The biggest news of the day is the looming deadline for American and Canadian officials to agree on a new trade deal to replace the North American Free Trade Agreement (NAFTA).
The administration of American president Donald Trump has forced the Canadian government into an impossible position. With the leverage of a separate trade deal with Mexico, a tight schedule, and the threat of debilitating tariffs on Canadian car parts, Donald Trump can coerce Canadian officials to agree to a disadvantageous deal.
As meetings persist in Washington, one issue in particular is likely to stall negotiations: dairy.
Canada has strong measures in place to protect domestic dairy producers. The dairy supply chain management system gives favour to products from Canada and excludes American competitors from the Canadian market.
Trump has long targeted this single provision. Now, it seems the American trade representative is unwilling to compromise on the issue.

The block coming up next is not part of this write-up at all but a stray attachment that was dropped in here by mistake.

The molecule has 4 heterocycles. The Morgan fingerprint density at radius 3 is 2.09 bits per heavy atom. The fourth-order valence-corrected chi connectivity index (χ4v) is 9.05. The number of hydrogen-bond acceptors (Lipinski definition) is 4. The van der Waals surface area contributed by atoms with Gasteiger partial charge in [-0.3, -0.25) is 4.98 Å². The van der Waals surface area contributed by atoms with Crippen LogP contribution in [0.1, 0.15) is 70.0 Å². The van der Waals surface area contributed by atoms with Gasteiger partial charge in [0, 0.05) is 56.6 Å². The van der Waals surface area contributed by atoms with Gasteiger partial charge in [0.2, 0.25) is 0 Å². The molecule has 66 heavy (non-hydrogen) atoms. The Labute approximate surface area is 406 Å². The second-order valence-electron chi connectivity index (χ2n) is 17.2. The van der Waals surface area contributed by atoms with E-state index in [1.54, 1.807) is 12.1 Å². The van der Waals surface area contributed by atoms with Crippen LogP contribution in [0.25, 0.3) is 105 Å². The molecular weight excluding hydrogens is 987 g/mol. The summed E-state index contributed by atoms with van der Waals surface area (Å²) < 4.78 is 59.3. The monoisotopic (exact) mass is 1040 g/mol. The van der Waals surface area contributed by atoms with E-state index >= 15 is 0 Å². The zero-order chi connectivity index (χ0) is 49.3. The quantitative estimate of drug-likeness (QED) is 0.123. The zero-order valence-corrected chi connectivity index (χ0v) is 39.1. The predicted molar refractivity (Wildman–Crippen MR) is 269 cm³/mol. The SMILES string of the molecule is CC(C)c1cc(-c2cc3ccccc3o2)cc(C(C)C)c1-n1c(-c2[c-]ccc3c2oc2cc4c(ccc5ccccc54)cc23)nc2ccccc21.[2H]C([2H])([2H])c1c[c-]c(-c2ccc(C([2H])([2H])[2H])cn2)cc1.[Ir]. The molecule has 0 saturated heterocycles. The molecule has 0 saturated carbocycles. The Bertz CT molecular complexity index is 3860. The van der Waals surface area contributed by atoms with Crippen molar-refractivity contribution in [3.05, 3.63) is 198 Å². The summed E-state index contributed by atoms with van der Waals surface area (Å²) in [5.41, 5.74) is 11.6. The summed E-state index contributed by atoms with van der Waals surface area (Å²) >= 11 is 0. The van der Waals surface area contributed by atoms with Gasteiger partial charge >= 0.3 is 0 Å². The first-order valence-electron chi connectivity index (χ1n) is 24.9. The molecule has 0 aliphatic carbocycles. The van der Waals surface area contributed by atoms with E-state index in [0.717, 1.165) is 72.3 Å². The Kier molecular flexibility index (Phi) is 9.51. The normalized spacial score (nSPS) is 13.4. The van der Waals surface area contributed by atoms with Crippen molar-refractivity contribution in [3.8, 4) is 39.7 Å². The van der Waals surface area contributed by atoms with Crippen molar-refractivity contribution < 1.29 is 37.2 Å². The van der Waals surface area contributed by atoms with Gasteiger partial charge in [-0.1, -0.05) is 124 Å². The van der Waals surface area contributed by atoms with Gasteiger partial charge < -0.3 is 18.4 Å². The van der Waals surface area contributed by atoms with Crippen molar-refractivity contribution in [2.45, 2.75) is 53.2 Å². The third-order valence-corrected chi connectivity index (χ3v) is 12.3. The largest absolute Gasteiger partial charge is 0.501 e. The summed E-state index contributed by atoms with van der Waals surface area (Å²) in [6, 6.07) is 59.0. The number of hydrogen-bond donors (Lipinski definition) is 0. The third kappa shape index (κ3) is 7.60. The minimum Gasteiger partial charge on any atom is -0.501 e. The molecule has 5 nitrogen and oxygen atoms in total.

That presents a lose-lose scenario for Canada. Either officials surrender the Canadian dairy market, which would hurt thousands of farmers and be politically damning for the Trudeau government, or they abandon a deal with the country's largest trade partner.
Parliament is also at stake. Either move puts Trudeau in a weak position in the run-up to federal elections next year.
Quebec, with more dairy farms than any other province, also stands to lose the most to a compromise on the issue. If federal officials sacrifice dairy in favour of larger, national economic interests, most notably the car-manufacturing industry in Ontario, Quebec residents and politicians will be rightfully angered.
That move could fuel the sovereignty movement, which has been largely silent in this provincial election cycle.
Quebec elects a new National Assembly on October 1st. If a sovereignist or conservative government wins a majority, that will spell trouble for federal Liberals.
More announcements about a possible deal, or lack thereof, are forthcoming.